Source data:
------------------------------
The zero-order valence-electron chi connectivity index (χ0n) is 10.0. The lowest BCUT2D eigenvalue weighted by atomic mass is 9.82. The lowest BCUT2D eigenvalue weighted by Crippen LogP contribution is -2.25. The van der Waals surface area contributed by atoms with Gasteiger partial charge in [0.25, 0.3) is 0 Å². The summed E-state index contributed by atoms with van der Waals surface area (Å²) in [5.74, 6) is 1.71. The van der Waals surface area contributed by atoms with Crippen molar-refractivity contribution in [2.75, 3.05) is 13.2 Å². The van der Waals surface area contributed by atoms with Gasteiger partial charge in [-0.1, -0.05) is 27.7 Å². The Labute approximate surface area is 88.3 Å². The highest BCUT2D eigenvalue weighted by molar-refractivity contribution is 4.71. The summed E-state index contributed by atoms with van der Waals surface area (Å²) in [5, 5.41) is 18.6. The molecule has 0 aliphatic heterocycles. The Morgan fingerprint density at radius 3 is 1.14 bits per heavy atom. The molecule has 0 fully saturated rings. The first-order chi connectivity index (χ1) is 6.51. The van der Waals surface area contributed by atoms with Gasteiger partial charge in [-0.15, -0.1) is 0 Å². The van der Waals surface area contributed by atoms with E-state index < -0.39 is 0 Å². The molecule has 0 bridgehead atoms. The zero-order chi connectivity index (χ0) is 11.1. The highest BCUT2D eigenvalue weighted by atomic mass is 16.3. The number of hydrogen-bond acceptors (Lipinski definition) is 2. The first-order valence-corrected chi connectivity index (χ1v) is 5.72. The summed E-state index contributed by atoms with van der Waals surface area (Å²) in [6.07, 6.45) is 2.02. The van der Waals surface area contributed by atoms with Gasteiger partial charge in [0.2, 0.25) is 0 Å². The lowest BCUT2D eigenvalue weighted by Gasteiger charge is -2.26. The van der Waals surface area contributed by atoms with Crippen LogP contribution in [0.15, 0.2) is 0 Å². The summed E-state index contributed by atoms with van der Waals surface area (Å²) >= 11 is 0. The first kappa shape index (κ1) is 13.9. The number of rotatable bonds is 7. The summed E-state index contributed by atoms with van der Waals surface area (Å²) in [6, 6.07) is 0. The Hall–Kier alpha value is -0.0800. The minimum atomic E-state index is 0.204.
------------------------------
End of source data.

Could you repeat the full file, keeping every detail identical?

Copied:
The zero-order valence-electron chi connectivity index (χ0n) is 10.0. The lowest BCUT2D eigenvalue weighted by atomic mass is 9.82. The lowest BCUT2D eigenvalue weighted by Crippen LogP contribution is -2.25. The van der Waals surface area contributed by atoms with Gasteiger partial charge in [0.25, 0.3) is 0 Å². The summed E-state index contributed by atoms with van der Waals surface area (Å²) in [5.74, 6) is 1.71. The van der Waals surface area contributed by atoms with Crippen molar-refractivity contribution in [2.75, 3.05) is 13.2 Å². The van der Waals surface area contributed by atoms with Gasteiger partial charge in [-0.1, -0.05) is 27.7 Å². The Labute approximate surface area is 88.3 Å². The highest BCUT2D eigenvalue weighted by molar-refractivity contribution is 4.71. The summed E-state index contributed by atoms with van der Waals surface area (Å²) in [5, 5.41) is 18.6. The molecule has 0 aliphatic heterocycles. The Morgan fingerprint density at radius 3 is 1.14 bits per heavy atom. The molecule has 0 fully saturated rings. The first-order chi connectivity index (χ1) is 6.51. The van der Waals surface area contributed by atoms with Gasteiger partial charge in [-0.15, -0.1) is 0 Å². The van der Waals surface area contributed by atoms with E-state index < -0.39 is 0 Å². The molecule has 0 bridgehead atoms. The zero-order chi connectivity index (χ0) is 11.1. The highest BCUT2D eigenvalue weighted by atomic mass is 16.3. The number of hydrogen-bond acceptors (Lipinski definition) is 2. The first-order valence-corrected chi connectivity index (χ1v) is 5.72. The summed E-state index contributed by atoms with van der Waals surface area (Å²) in [6.07, 6.45) is 2.02. The van der Waals surface area contributed by atoms with Gasteiger partial charge in [0.2, 0.25) is 0 Å². The lowest BCUT2D eigenvalue weighted by Gasteiger charge is -2.26. The van der Waals surface area contributed by atoms with Crippen LogP contribution in [0.15, 0.2) is 0 Å². The summed E-state index contributed by atoms with van der Waals surface area (Å²) >= 11 is 0. The first kappa shape index (κ1) is 13.9. The number of rotatable bonds is 7. The summed E-state index contributed by atoms with van der Waals surface area (Å²) in [6, 6.07) is 0. The Hall–Kier alpha value is -0.0800. The minimum atomic E-state index is 0.204.